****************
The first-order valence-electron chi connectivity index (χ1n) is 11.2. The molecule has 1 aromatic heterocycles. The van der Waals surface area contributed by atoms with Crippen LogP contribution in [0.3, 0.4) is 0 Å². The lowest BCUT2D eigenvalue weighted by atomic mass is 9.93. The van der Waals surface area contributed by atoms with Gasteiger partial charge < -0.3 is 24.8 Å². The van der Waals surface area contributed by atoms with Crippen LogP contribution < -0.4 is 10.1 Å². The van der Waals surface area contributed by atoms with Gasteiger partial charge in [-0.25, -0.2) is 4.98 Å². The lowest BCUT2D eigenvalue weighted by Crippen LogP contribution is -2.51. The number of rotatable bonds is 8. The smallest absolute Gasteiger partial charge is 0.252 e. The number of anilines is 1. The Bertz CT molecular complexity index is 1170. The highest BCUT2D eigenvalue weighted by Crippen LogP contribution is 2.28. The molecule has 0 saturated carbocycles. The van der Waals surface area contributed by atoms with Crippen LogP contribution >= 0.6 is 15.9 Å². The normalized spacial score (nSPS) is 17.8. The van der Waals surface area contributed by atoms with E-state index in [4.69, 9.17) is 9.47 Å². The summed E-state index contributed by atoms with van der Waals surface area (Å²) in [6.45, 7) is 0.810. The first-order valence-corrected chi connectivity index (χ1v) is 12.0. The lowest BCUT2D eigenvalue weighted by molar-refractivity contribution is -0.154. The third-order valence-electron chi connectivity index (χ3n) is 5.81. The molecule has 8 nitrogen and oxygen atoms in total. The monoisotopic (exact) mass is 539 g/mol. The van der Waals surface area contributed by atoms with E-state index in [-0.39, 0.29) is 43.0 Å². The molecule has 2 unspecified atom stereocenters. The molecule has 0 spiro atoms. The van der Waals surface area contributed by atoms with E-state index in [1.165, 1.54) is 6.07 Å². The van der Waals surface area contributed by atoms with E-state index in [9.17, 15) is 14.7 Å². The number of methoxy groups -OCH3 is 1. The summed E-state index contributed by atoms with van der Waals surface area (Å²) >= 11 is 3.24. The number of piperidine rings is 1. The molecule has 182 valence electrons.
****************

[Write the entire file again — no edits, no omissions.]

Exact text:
The first-order valence-electron chi connectivity index (χ1n) is 11.2. The molecule has 1 aromatic heterocycles. The van der Waals surface area contributed by atoms with Crippen LogP contribution in [0.3, 0.4) is 0 Å². The lowest BCUT2D eigenvalue weighted by atomic mass is 9.93. The van der Waals surface area contributed by atoms with Gasteiger partial charge < -0.3 is 24.8 Å². The van der Waals surface area contributed by atoms with Crippen LogP contribution < -0.4 is 10.1 Å². The van der Waals surface area contributed by atoms with Gasteiger partial charge in [-0.25, -0.2) is 4.98 Å². The lowest BCUT2D eigenvalue weighted by Crippen LogP contribution is -2.51. The number of rotatable bonds is 8. The smallest absolute Gasteiger partial charge is 0.252 e. The number of anilines is 1. The Bertz CT molecular complexity index is 1170. The highest BCUT2D eigenvalue weighted by Crippen LogP contribution is 2.28. The molecule has 0 saturated carbocycles. The van der Waals surface area contributed by atoms with Crippen LogP contribution >= 0.6 is 15.9 Å². The normalized spacial score (nSPS) is 17.8. The van der Waals surface area contributed by atoms with E-state index in [4.69, 9.17) is 9.47 Å². The summed E-state index contributed by atoms with van der Waals surface area (Å²) in [6.45, 7) is 0.810. The first-order valence-corrected chi connectivity index (χ1v) is 12.0. The lowest BCUT2D eigenvalue weighted by molar-refractivity contribution is -0.154. The third-order valence-electron chi connectivity index (χ3n) is 5.81. The molecule has 8 nitrogen and oxygen atoms in total. The monoisotopic (exact) mass is 539 g/mol. The van der Waals surface area contributed by atoms with E-state index in [-0.39, 0.29) is 43.0 Å². The molecule has 2 unspecified atom stereocenters. The molecule has 0 spiro atoms. The van der Waals surface area contributed by atoms with E-state index in [1.165, 1.54) is 6.07 Å². The van der Waals surface area contributed by atoms with E-state index in [9.17, 15) is 14.7 Å². The number of methoxy groups -OCH3 is 1. The summed E-state index contributed by atoms with van der Waals surface area (Å²) >= 11 is 3.24. The number of piperidine rings is 1. The molecule has 182 valence electrons.